video / Websites

Should your newspaper host local or offsite?

YouTube isn’t just for kids with light-sabers and teens with webcams any more. As the popularity of YouTube increases, at student newspapers, we wonder about the advantages and shortfalls of third-party hosting versus hosting your video locally.

First off, why would any media outlet want to host their video elsewhere? Simple—unless you have a large budget, you can’t afford the bandwidth and storage space. Third-party hosting enables newspaper sites to have virtually unlimited space and bandwidth.

Unfortunately, you have less content control. Youtube and most other sites (like Daily Motion, Vimeo, or Google Video) have a size limit for each video. YouTube only allows you to upload videos that is 10 minutes or less.

YouTube isn’t just a video hosting site; it’s rare in its market in the fact that it has turned video hosting into a quasi-social networking site. Much like Missouri State Standard uses Facebook to publish their content, people can subscribe to their YouTube account here.

And, just like with WordPress, tagging videos is essential. YouTube uses tags in their search engine, this means that the more tags you have, the greater chance your video has of being found.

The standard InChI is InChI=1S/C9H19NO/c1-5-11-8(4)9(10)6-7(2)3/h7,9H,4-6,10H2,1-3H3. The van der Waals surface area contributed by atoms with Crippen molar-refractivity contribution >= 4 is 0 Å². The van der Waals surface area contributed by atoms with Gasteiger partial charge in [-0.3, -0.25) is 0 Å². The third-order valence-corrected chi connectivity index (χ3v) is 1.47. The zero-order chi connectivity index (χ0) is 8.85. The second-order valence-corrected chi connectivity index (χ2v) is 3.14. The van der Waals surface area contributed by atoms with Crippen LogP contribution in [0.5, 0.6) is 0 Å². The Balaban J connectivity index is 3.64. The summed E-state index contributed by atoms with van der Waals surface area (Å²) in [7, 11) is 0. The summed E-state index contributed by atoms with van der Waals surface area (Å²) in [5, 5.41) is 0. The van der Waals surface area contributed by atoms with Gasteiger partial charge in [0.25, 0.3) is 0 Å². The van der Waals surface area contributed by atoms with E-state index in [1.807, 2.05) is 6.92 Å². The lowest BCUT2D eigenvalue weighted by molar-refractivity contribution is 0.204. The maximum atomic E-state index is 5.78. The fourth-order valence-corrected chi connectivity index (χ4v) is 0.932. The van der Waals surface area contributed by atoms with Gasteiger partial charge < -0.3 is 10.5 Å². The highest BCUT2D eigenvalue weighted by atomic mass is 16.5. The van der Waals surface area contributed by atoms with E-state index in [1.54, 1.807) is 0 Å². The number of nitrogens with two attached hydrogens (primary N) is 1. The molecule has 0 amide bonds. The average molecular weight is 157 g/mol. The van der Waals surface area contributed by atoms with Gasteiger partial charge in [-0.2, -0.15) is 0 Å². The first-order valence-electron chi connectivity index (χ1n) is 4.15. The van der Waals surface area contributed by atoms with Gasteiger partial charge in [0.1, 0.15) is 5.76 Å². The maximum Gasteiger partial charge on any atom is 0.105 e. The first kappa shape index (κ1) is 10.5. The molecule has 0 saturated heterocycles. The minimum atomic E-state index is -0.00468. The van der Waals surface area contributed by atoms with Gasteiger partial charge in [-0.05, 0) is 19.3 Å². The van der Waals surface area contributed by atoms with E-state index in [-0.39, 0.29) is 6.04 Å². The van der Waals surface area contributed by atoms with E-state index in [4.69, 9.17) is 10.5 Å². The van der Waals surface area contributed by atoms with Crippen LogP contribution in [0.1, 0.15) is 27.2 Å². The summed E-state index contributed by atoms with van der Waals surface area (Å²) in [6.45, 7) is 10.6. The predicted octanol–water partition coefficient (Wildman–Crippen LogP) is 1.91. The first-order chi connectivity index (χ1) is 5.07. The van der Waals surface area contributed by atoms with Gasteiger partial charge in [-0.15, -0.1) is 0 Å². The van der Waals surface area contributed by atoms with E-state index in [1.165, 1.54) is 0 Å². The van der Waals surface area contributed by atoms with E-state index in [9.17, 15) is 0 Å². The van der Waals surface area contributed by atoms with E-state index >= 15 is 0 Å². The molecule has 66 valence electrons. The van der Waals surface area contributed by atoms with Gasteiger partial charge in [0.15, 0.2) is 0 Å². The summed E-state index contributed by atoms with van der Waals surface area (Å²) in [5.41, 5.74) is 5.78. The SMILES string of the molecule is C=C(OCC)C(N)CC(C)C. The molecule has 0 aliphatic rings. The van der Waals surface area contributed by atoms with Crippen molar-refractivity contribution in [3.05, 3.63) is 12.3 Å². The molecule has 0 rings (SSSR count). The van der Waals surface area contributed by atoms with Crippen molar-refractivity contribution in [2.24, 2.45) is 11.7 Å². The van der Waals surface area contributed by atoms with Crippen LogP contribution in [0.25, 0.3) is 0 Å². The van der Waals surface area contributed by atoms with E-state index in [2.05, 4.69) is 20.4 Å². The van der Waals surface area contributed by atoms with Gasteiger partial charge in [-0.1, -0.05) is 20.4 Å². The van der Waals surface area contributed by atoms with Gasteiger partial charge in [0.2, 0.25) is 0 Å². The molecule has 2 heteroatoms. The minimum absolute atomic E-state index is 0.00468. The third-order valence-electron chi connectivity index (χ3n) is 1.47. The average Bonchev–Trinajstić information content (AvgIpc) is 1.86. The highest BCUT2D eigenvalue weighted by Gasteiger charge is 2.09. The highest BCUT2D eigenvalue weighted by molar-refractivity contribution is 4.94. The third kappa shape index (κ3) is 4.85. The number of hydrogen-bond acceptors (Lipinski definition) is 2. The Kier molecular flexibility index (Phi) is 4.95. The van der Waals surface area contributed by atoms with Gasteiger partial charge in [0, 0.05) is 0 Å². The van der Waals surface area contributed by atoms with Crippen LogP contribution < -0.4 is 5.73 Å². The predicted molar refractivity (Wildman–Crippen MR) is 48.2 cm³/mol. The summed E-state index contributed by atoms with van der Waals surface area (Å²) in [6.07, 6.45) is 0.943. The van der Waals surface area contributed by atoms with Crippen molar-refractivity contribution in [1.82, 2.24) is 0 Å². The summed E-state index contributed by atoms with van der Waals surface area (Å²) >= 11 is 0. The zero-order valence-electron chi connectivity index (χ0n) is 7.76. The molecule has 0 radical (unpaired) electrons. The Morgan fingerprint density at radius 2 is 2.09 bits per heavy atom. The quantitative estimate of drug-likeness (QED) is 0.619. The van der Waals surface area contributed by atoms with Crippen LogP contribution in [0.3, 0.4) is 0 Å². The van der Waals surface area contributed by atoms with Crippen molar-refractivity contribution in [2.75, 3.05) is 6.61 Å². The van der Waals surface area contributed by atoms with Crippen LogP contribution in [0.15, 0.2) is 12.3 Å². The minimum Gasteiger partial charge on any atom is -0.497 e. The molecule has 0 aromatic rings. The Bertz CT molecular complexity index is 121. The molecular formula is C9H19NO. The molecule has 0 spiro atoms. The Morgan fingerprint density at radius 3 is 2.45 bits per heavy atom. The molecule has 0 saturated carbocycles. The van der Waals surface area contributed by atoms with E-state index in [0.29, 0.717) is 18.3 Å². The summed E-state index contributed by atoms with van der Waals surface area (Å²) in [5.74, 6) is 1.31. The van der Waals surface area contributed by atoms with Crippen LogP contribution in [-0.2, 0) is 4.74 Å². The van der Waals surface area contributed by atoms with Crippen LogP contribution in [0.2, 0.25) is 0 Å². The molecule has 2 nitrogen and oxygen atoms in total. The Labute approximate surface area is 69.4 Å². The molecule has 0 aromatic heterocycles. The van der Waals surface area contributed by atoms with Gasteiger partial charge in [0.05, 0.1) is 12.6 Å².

Iowa State Daily, a site that currently hosts all their multimedia locally, is considering moving their videos to YouTube in an upcoming site redesign.

“The fact is that it is basically unlimited file storage and it offers us hard HTML links to the archived media,” said Chris Conetzkey, webmaster of the Iowa State Daily.

Remember though, YouTube isn’t the only option for video hosting. If you’re just looking for an off-site storage space for large quantities of videos and you know most of your site’s videos will exceed 10 minutes, then YouTube isn’t for you.

If the idea of YouTube still isn’t appealing check out this link here, which lists 31 free alternatives.